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Dizziness of suspected cervical origin distinguished by posturographic assessment of human postural dynamics

Karlberg, Mikael LU ; Johansson, Rolf LU ; Magnusson, Måns LU and Fransson, Per-Anders LU (1996) In Journal of Vestibular Research 6(1). p.37-47
Abstract
Useful clinical tests are lacking for the controversial entity "cervical vertigo". In earlier studies patients assumed to suffer from cervical vertigo or dizziness manifested disturbed postural control as compared to healthy subjects, but were hard to distinguish from patients with other balance disorders. Using posturography in which stance was perturbed by a vibratory stimulus applied towards the calf muscles, we studied 16 consecutive patients with recent onset of neck pain and concomitant complaints of vertigo or dizziness, but normal findings at otoneurological examination and electronystagmography; 18 patients with recent vestibular neuritis; and 17 healthy subjects. We performed system identification of a model of the control of... (More)
Useful clinical tests are lacking for the controversial entity "cervical vertigo". In earlier studies patients assumed to suffer from cervical vertigo or dizziness manifested disturbed postural control as compared to healthy subjects, but were hard to distinguish from patients with other balance disorders. Using posturography in which stance was perturbed by a vibratory stimulus applied towards the calf muscles, we studied 16 consecutive patients with recent onset of neck pain and concomitant complaints of vertigo or dizziness, but normal findings at otoneurological examination and electronystagmography; 18 patients with recent vestibular neuritis; and 17 healthy subjects. We performed system identification of a model of the control of upright human stance, using the vibratory stimulus as input and the recorded body sway as output. According to values for the three normalized parameters of the transfer function of the model (i.e., swiftness, stiffness, and damping), cervical vertigo patients were distinguished both from healthy subjects (P < 0.001), and from vestibular neuritis patients (P < 0.001). It was also possible to distinguish the vestibular neuritis group from the group of healthy subjects (P < 0.01). The results show disturbed postural control in patients with cervical vertigo to differ from that in patients with recent vestibular neuritis, and indicate posturographic assessment of human posture dynamics to be a possible future tool for use in diagnosing cervical vertigo. (Less)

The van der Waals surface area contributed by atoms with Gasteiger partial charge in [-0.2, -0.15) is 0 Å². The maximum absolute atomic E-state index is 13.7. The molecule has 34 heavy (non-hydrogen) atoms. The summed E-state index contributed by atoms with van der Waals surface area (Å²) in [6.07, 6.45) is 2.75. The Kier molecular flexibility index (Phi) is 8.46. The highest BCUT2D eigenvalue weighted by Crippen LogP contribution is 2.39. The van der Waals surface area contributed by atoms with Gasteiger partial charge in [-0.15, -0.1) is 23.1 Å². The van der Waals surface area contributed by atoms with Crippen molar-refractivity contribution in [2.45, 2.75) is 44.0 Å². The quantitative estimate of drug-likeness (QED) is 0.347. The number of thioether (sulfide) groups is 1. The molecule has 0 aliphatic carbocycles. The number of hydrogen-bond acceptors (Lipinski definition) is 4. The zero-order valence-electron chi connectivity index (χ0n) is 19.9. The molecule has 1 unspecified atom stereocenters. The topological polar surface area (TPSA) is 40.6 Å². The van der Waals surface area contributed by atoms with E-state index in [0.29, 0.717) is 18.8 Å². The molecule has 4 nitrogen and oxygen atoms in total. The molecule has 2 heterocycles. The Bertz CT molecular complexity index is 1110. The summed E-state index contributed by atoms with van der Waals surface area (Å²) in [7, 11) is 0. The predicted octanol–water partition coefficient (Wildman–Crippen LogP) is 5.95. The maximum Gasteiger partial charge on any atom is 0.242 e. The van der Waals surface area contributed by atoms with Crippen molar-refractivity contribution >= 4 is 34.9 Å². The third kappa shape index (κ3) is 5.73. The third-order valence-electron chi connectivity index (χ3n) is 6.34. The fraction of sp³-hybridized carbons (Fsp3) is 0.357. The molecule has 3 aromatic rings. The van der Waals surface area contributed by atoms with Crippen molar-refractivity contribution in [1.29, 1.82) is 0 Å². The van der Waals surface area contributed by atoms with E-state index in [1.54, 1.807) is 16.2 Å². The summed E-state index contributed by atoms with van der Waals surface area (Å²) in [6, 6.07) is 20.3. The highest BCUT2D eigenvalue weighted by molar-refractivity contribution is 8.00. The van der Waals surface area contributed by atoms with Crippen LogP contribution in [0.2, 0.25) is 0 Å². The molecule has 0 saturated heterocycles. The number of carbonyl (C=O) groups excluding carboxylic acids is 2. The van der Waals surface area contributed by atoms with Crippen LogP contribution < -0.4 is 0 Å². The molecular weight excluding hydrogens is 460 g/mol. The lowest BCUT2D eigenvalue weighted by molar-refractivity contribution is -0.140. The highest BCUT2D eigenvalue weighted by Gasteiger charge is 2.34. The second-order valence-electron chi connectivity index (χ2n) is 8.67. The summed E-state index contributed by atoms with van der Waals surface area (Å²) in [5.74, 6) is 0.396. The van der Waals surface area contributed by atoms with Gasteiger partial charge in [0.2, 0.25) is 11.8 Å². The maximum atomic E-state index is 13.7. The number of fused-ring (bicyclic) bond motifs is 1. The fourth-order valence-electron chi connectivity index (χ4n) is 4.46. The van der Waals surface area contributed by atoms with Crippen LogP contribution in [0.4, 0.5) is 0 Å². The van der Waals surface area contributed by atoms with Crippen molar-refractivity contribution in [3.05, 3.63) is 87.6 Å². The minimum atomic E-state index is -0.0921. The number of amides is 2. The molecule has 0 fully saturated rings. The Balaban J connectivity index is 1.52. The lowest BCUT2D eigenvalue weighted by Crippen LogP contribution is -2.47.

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author
organization
publishing date
type
Contribution to journal
publication status
published
subject
in
Journal of Vestibular Research
volume
6
issue
1
pages
37 - 47
publisher
IOS Press
external identifiers
  • pmid:8719508
  • scopus:0030033048
ISSN
1878-6464
language
English
LU publication?
yes
id
8bea1564-2544-4459-9444-e6df25c4ec9b (old id 1110055)
date added to LUP
2008-07-24 11:05:40
date last changed
2017-08-10 08:12:56
@article{8bea1564-2544-4459-9444-e6df25c4ec9b,
  abstract     = {Useful clinical tests are lacking for the controversial entity "cervical vertigo". In earlier studies patients assumed to suffer from cervical vertigo or dizziness manifested disturbed postural control as compared to healthy subjects, but were hard to distinguish from patients with other balance disorders. Using posturography in which stance was perturbed by a vibratory stimulus applied towards the calf muscles, we studied 16 consecutive patients with recent onset of neck pain and concomitant complaints of vertigo or dizziness, but normal findings at otoneurological examination and electronystagmography; 18 patients with recent vestibular neuritis; and 17 healthy subjects. We performed system identification of a model of the control of upright human stance, using the vibratory stimulus as input and the recorded body sway as output. According to values for the three normalized parameters of the transfer function of the model (i.e., swiftness, stiffness, and damping), cervical vertigo patients were distinguished both from healthy subjects (P &lt; 0.001), and from vestibular neuritis patients (P &lt; 0.001). It was also possible to distinguish the vestibular neuritis group from the group of healthy subjects (P &lt; 0.01). The results show disturbed postural control in patients with cervical vertigo to differ from that in patients with recent vestibular neuritis, and indicate posturographic assessment of human posture dynamics to be a possible future tool for use in diagnosing cervical vertigo.},
  author       = {Karlberg, Mikael and Johansson, Rolf and Magnusson, Måns and Fransson, Per-Anders},
  issn         = {1878-6464},
  language     = {eng},
  number       = {1},
  pages        = {37--47},
  publisher    = {IOS Press},
  series       = {Journal of Vestibular Research},
  title        = {Dizziness of suspected cervical origin distinguished by posturographic assessment of human postural dynamics},
  volume       = {6},
  year         = {1996},
}